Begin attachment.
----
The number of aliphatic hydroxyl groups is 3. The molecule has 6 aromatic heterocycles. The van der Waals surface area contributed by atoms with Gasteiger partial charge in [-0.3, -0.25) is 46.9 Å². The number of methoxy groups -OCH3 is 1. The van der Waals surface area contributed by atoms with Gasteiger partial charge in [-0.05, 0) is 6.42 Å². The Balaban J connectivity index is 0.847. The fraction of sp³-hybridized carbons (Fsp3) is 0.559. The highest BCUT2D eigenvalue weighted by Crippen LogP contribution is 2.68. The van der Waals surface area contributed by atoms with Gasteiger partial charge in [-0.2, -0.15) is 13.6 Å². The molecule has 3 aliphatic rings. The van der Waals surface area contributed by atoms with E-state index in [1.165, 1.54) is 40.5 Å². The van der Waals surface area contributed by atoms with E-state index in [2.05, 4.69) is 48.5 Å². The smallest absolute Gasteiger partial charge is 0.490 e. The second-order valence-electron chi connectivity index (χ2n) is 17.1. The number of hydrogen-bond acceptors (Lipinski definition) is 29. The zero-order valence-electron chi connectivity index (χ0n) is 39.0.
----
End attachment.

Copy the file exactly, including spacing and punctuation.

The number of aliphatic hydroxyl groups is 3. The molecule has 6 aromatic heterocycles. The van der Waals surface area contributed by atoms with Gasteiger partial charge in [-0.3, -0.25) is 46.9 Å². The number of methoxy groups -OCH3 is 1. The van der Waals surface area contributed by atoms with Gasteiger partial charge in [-0.05, 0) is 6.42 Å². The Balaban J connectivity index is 0.847. The fraction of sp³-hybridized carbons (Fsp3) is 0.559. The highest BCUT2D eigenvalue weighted by Crippen LogP contribution is 2.68. The van der Waals surface area contributed by atoms with Gasteiger partial charge in [-0.2, -0.15) is 13.6 Å². The molecule has 3 aliphatic rings. The van der Waals surface area contributed by atoms with E-state index in [1.165, 1.54) is 40.5 Å². The van der Waals surface area contributed by atoms with E-state index in [2.05, 4.69) is 48.5 Å². The smallest absolute Gasteiger partial charge is 0.490 e. The second-order valence-electron chi connectivity index (χ2n) is 17.1. The number of hydrogen-bond acceptors (Lipinski definition) is 29. The zero-order valence-electron chi connectivity index (χ0n) is 39.0.